Did the site actually study this so-called ‘study’? Which is basically self-serving propaganda…

It’s sad to see what level of fluff so-called ‘news’ sites have stooped down to. Another new ‘article’ (more like platform rental) by Max Walters is just giving a platform to a vicious patent troll [1, 2], Kasim Alfalahi. Surely they can do some investigative journalism instead of just copy-pasting the words of some troll talking about himself and his so-called ‘business’. But yes, investigative journalism takes more work and is more risky. So they do PR, instead.

Release: 4 More Documents and Letters About the Financial Siege at Europe’s Second-Largest Institution

Posted in Europe, Patents at 7:45 am by Dr. Roy Schestowitz

Yesterday: Nine Documents About the Financial Siege Against EPO Staff (Past, Present, and Future) (the trickle-up effect, crushing the middle class to further enrich the super-rich)

EPO in Breitbart

Breitbart Mercer

Parler Mercer

Summary: Documents disputing the accuracy of the “hoax” from António Campinos and the Mercers

THE financial ‘reforms’ or ‘adjustments’ at the EPO are neither; they’re a brutal attack on staff, based on a lie. Who made up the lie? Donald Trump associates. Why did the EPO even hire them?

“Isn’t it revealing that this so-called ‘study’ came from people connected to the far right?”It started with Benoît Battistelli and it continues unrelented with António Campinos; even the Dutch delegation and German delegation at the Administrative Council of the EPO aren't too happy about it anymore. Below we add 4 more papers and letters about the so-called financial ‘study’ (a “hoax”) that the management paid for in order to justify crushing staff:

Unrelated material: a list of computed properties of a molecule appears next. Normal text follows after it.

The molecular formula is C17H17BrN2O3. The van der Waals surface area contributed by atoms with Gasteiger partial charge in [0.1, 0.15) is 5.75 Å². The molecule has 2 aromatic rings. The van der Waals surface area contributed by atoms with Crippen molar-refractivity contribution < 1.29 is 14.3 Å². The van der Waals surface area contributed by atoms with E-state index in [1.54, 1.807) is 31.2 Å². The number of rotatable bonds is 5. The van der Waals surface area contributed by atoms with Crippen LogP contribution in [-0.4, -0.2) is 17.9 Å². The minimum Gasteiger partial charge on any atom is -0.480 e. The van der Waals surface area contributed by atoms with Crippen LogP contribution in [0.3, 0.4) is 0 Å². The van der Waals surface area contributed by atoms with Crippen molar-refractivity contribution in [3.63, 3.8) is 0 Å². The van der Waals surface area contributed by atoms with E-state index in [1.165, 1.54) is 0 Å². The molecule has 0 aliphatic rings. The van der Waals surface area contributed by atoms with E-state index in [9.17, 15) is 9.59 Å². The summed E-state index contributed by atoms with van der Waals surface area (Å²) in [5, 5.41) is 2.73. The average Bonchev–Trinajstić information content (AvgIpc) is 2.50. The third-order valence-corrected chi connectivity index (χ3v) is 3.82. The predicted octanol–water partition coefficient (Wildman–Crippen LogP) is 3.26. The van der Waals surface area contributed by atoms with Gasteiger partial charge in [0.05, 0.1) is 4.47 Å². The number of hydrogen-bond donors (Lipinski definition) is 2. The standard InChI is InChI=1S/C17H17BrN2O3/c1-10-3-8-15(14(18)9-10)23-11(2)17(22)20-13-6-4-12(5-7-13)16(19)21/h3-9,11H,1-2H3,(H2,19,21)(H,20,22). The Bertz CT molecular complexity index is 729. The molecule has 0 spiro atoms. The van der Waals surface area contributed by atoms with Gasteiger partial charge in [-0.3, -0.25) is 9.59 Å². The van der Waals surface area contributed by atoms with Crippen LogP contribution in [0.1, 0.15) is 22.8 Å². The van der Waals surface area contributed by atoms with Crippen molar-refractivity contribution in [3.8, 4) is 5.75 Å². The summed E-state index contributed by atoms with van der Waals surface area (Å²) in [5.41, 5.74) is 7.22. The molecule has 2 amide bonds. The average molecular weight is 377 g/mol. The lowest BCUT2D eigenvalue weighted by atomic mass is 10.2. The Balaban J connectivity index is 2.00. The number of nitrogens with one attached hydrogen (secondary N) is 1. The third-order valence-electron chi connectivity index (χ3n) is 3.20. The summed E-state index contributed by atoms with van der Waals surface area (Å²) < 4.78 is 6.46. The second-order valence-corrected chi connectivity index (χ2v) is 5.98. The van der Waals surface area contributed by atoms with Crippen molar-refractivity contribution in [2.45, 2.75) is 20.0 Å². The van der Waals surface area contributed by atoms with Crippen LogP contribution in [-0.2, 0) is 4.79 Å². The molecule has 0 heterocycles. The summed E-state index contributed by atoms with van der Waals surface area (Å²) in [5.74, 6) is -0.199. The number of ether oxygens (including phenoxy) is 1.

Isn’t it revealing that this so-called ‘study’ came from people connected to the far right?

One Year Ago: The Last EPO Demonstration Before COVID-19

Posted in Europe, Patents at 7:15 am by Dr. Roy Schestowitz

Demonstrations used to be possible

EPO demonstration

Summary: About a year ago staff of the EPO apparently had its last protest (in front of the Isar building) before staff got ‘herded’ into homes, where workers became more isolated and even illegally spied on

IT did not take long for the Benoît Battistelli era to resume under António Campinos. Within less than a year staff already wanted to go on strike and within less than 2 years at the Office Campinos had lower levels of confidence among staff than Battistelli had at a corresponding period (about 3 years in).

“Within less than a year staff already wanted to go on strike and within less than 2 years at the Office Campinos had lower levels of confidence among staff than Battistelli had at a corresponding period (about 3 years in).”What does that tell us?

First of all, recall the controversial last moves of Campinos at the EUIPO; he’s crushing staff to ‘save money’ (and compromise quality of service, also in violation of the law).

A demonstration or student protests in BerlinSo what do these autocrats even stand for? How do they expect to restore peace at the Office? Bribing and blackmailing publishers (to prevent negative media coverage)? Is that the plan? Censoring (preventing access to) sites like Techrights? What does that say about the nature of the Office?

Either way, for the record, this is the ‘leaflet’ circulated 13 months ago in preparation for what seems like the last demonstration:

Demonstration

Wednesday 23 October

at 12.30h in front of the Isar building

On 23 and 24 October the EPO Budget and Finance Committee will meet in Munich. On the agenda are CA/83/19 and CA/84/19.

Despite the excellent performance of staff during the last years, these documents foresee an unprecedented set of punitive measures, among which: